[Source: SK Bioscience]
Although the spread of Covid-19 is being slowed down by vaccination and other interventions, there is still a need to have vaccine self-sufficiency in Korea, a medical expert advised, endorsing the ongoing development of SK Bioscience’s first home-made vaccine against the pandemic.
SK Bioscience Monday completed clinical data submission of its Covid-19 jab SKY Covione with local health authorities for marketing authorities. If approved, the pharmaceutical company would become the first marketing authorization holder of such vaccine among the seven Korean vaccine developers.
“Certainly, no scientist would think that a vaccine or a treatment for Covid-19 is obsolete. The need to localize vaccines and therapeutics is still high in Korea,” said Prof. Choi Won-suk, MD, Department of Infectious Diseases, Korea University Ansan Hospital, who participated in a clinical trial of SKY Covione, during a recent interview with Maeil Business Newspaper.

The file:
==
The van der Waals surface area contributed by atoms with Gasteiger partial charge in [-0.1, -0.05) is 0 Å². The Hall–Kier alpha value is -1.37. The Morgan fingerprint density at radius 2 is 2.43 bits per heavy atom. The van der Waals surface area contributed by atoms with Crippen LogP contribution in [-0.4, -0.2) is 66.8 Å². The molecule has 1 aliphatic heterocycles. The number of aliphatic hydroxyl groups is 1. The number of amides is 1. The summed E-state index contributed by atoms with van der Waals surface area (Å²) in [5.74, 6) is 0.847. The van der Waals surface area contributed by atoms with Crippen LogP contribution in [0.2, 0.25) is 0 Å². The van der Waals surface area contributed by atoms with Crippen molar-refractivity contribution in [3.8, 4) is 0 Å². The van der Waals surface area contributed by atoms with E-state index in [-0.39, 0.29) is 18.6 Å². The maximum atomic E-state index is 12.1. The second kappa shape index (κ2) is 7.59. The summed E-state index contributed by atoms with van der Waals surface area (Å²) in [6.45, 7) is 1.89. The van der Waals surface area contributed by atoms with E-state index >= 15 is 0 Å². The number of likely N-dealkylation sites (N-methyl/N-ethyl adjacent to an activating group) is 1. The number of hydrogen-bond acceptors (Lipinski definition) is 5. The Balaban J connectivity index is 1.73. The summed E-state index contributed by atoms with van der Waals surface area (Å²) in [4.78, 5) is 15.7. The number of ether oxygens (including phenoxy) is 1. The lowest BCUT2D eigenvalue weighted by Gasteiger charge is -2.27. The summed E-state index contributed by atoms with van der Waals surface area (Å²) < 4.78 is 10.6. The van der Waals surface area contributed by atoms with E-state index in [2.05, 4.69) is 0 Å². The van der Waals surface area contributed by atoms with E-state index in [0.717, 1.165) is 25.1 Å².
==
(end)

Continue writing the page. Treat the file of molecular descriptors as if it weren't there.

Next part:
Prof. Choi Won-suk
“We must never take a short-sighted approach toward the signs of easing in the spread of the virus. We need to secure a localized vaccine and treatment platform in advance, as the timing of a future resurgence, the epidemic size, and the type of mutation remain uncertain,” Choi emphasized.
Securing localized vaccines and therapeutics has the advantage of increasing Korea’s price bargaining power to purchase vaccines and therapeutics from overseas, Choi explained. “Home-grown vaccines and therapeutics can serve as a cornerstone to prepare for the emerging of new infectious diseases in the future.”
New infectious diseases in the future are likely to have genes in the form of RNA, which makes it easy to spread between humans and animals, Choi said, adding the physical properties of investigational vaccines and therapeutics against Covid-19 will be fully applicable to new RNA-type infectious diseases in the future.
By Han Jae-beom and Minu Kim
[ⓒ Pulse by Maeil Business Newspaper & mk.co.kr, All rights reserved]